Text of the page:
Rural vets are being reminded not to accept more emergency calls than what they can handle.
Julie South of vet recruitment agency VetStaff claims there are "lots of non-registered vets already in NZ but unable to complete their Australasian Veterinary Examination (AVE) because of closed borders".
The practical exams are only available in Australia right now.
"I think it would be pragmatic for the VCNZ to investigate the possibility of reintroducing those exams here again, at least in the short term, to alleviate the waitlist of vets ready to sit their AVE practical exams," she told Rural News.
"The overseas qualified non-NZVIC registered vets I've spoke with say they're prepared to pay extra to sit the exams here because they've already factored in airfares and accommodation to go to Australia.
"Allowing the vets who're already here to sit the exams would, I think, also go a long way to help alleviate the shortage and reduce some of the pressure in-clinic."
South says there was a time when overseas-qualified vets who needed to re-qualify to register in NZ were able to do the practical exams in NZ.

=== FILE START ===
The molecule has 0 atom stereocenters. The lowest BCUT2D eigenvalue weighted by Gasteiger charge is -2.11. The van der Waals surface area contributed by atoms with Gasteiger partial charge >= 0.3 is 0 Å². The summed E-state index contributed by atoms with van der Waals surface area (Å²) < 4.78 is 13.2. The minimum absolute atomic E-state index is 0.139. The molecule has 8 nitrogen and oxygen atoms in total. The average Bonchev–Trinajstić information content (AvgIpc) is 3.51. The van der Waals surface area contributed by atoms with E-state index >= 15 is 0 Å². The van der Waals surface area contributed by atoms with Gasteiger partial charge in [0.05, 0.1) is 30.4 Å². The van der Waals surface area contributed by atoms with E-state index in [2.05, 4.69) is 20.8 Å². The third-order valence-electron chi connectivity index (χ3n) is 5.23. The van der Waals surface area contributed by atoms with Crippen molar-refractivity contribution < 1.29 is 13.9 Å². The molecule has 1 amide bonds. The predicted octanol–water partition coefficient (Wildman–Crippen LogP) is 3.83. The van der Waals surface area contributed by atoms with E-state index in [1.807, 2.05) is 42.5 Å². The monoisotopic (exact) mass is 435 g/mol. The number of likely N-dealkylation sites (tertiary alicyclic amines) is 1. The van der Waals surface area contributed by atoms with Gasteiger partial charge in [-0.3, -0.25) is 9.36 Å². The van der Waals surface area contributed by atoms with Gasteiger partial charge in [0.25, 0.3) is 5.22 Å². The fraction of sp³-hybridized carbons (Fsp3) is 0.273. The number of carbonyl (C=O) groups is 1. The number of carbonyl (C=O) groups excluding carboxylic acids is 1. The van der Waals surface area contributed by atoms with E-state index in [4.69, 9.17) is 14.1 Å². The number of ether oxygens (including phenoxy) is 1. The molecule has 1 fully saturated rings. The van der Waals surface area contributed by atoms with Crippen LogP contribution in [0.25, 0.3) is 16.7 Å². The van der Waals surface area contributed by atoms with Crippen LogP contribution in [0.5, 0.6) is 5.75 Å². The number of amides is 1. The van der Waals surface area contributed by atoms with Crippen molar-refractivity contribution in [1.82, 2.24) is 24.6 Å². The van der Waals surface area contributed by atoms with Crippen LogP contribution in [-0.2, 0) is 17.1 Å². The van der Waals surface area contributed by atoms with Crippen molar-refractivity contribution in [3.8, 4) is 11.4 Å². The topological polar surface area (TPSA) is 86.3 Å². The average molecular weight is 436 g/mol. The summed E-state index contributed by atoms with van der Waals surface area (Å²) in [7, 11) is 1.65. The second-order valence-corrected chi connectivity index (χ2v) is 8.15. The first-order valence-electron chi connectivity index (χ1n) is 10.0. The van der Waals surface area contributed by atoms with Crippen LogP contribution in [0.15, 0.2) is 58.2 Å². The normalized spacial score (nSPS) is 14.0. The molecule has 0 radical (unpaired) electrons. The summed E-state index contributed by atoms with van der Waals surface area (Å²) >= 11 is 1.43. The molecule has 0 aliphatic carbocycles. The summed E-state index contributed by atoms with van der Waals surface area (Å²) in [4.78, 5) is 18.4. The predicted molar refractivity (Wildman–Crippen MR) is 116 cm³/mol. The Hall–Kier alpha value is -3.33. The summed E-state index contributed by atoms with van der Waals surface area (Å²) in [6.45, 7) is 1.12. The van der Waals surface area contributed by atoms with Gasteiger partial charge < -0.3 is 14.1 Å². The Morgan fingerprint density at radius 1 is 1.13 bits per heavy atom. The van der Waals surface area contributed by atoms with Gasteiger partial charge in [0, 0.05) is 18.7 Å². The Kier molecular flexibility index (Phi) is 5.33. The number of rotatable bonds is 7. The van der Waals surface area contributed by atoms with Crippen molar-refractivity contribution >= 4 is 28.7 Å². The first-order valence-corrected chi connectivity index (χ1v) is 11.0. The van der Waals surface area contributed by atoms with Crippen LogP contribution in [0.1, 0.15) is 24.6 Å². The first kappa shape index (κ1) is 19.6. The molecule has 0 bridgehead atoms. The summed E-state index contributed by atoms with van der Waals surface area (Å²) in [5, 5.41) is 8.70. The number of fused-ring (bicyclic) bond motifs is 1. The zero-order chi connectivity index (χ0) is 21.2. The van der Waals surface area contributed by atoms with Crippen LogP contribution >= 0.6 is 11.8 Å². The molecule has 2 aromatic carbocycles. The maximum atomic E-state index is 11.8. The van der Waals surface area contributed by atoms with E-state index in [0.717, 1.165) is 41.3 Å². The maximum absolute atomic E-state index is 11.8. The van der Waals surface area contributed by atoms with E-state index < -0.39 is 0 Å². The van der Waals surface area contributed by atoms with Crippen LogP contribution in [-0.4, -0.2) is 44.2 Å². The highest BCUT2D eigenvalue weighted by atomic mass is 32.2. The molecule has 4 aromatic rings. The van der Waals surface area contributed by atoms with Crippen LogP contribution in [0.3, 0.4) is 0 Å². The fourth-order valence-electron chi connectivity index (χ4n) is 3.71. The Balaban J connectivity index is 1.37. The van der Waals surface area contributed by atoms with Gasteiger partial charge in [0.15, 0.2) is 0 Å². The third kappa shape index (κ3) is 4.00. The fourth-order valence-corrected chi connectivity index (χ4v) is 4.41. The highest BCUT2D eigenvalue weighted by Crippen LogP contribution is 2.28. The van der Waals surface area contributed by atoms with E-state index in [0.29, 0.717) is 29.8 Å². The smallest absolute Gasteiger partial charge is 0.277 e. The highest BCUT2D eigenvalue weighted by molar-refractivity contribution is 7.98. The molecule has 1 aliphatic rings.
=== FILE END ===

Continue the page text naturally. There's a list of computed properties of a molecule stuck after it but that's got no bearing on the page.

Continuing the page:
But that stopped because it was uneconomic for the council to facilitate the exams, according to South.
The country is facing an acute shortage of vets and overseas vets prepared to work in rural NZ have struggled to obtain MIQ spots and move here over the past two years.
The VCNZ has stated how it's managing "a number of issues related to the country's shortage of veterinarians".
It is also encouraging vets to keep a close eye on their wellbeing, as the shortage puts increasing pressure on them and other veterinary professionals.
VCNZ chief executive and Registrar Iain McLachlan says the council's response, which is detailed in a recently released statement to all veterinary practices, relfects a pragmatic approach to the current situation.
"We have tackled issues such as professional development and requirements for after-hours services, to assist veterinary teams to adopt new ways of working and look after their own safety and wellbeing, as well as that of their patients and clients," he says.
"We are also launching a campaign to let the public know that while vets may be working differently, high standards of care are being maintained."